I put a few quid on Henin to win the aussie a week or so ago and got 5-1. Great to hear she was out on the courts looking fit and healthy after not playing in sydney!

  • Comment number 8.

    Murray will need to improve more than just his crosscourt forehand if he wants to win his maiden slam.

  • Comment number 9.

    Laura Robson beat Maria Jose Martinez Sanchez. Maria Jose Sanchez Lorenzo retired a few years ago & has gone on to become a mother.
    Predictions for Australia: Roddick or Davydenko / Clijsters or Serena.
    Henin will become a major force by Paris with the two Belgians occupying the top two spots in the world by the end of 2010. Now that Davydenko has wins over Federer/Nadal - his confidence will grow & grow with the potential to take a first slam. The conditions in Australia will suit him too as his supreme fitness (in sometimes stifling heat in Melbourne) will play right into his hands.

  • Comment number 10.

    I agree with this Jon, and I think 2010 will be an exciting year for tennis. Davydenko's win in London has seemed to spark the confidence he has been lacking the past few years, and many had written him off as simply not good enough to win a major title. Having said this I still don't think the Aussie Open will be his this year. Federer for example always saves his best tennis for the matches 'that matter', and his grand slam record would dictate him to either win it or come very close. Nice to see Del Potro coming through as a top top player, would like Murray ideally to follow in his foot steps and win a major in 2010. I think it could happen...maybe Wimbledon this year.
    On the womens side, excellent to see Henin and Clijsters slowly breaking down the Williams sisters dominance over the past few years... Caught abit of Robson at the Hopman also, she is maturing but I think it will be 3 or 4 years before she is competeting properly in the slam events.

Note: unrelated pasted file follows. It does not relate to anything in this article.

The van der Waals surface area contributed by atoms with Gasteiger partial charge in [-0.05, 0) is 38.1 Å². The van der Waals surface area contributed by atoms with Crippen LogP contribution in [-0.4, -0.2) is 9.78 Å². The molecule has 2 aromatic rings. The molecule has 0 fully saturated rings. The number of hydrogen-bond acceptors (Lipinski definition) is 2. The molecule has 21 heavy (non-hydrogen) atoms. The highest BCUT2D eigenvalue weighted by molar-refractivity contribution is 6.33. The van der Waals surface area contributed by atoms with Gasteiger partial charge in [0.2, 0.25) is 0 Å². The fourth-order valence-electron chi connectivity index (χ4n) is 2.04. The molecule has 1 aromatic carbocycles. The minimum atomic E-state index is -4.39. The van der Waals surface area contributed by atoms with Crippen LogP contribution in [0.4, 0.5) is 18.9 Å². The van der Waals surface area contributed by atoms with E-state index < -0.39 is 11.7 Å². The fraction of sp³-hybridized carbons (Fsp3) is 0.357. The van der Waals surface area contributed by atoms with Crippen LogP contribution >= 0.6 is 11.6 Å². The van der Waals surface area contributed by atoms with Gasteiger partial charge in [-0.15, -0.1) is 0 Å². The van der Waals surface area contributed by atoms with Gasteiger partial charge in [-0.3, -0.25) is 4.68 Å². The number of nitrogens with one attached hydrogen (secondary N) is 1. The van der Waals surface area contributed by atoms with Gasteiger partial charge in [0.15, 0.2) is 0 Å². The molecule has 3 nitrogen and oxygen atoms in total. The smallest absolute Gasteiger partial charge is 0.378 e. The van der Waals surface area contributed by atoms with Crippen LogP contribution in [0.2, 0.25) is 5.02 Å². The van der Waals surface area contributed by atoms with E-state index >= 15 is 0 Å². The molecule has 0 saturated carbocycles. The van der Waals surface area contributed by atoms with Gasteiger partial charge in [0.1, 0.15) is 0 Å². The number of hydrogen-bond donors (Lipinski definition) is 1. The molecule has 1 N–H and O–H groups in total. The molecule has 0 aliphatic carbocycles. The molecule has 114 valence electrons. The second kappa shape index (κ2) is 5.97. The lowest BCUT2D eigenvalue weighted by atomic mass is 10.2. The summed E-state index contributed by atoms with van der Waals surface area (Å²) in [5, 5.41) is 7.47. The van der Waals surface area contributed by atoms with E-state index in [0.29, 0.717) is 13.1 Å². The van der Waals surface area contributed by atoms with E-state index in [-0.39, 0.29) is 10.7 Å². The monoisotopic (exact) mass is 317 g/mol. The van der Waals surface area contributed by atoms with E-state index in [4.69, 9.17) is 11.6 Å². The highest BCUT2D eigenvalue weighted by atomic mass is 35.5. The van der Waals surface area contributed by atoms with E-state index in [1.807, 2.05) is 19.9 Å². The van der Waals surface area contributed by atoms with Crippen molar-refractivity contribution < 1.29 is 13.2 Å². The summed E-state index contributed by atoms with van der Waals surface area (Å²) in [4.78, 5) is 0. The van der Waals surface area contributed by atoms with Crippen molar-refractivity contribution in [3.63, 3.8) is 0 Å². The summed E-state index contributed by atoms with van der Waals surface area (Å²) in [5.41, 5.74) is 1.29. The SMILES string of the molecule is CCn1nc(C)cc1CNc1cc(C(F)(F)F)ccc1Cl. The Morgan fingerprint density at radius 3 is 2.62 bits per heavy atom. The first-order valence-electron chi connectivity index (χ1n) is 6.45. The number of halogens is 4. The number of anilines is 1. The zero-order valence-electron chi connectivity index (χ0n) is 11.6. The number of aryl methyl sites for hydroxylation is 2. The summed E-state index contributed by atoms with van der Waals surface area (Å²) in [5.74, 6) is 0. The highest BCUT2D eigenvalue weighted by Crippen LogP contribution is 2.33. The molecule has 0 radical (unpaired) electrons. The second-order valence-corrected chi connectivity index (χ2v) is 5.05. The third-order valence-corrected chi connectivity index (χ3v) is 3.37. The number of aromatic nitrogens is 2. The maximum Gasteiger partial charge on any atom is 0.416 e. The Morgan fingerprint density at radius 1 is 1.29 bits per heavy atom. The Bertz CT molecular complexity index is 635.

My prediction for Aussie 2010

    Men's winner - Federer Women's winner - Clijsters.

    Looking forward to another great year of tennis, and as Jon said I am positive there are going to be some upsets!

  • Comment number 11.

    Firstly Jonathan - you have a ridiculously envialbe job, and I am green with envy. I hope my linguistic skills and insightful commentary will stand me in good stead should you need a side-kick!
    Secondly, I think touting Davydenko as a threat to the title is slightly naive. He won the masters at the back end of last season, when everyone was shattered. The title in Doha was an impressive win, but I haven't seen enough to convince me that over 3 sets he has the arsenal to compete with the big 5. I now consider them to be the big 5, as Del Potro in my eyes has done enough to justify his posisiton there. For me it is Murray who is hanging in there. He serves nicely, but I still don't see enough attacking options for him to be a threat.

    The dark horse, and one that people haven't mentioned at all is Djokovic. He was in sintilating form at the back end of last season, but ran out of steam. Refreshed, he will be a force. Federer to win, however Djokovic and Nadal will run him close. Those 3 still a class apart.

  • Comment number 12.

    RickyM - truly a most bizarre comment. Do you actually follow the sport ...???

  • Comment number 13.

    Thats the second person who has said, 'what a silly comment' and 'you know nothing about tennis' without actually explaining why. Without explaining yourself you're legitimizing the comment.

  • Comment number 14.

    Is it too much to ask that you put an "on" on the end of Brit?

  • Comment number 15.

    Loved this comprehensive information to whet my appetite about the next fortnight. Have just watched Kirilenko beat Sharapova so your words are proving true already!

  • Comment number 16.

    It should be a more open tournament but I would still like one more Federer/Nadal final for the memory book.

  • Comment number 17.


    OK, firstly I follow Tennis quite closely. If an American 15 year old had won Junior Wimbledon they would be on the cover of Time magazine. One poster has put "ever heard of Hingis?". I would add Seles, Capriati to that and there are loads more that were feted as the new wonderkid. forget that they all actually fulfilled that hype, the amount of it was insane. Photograhers following 14/15 year olds while they went shopping is hype. Have we seen Robson plastered all over the media apart from the weeks before and after Wimbledon?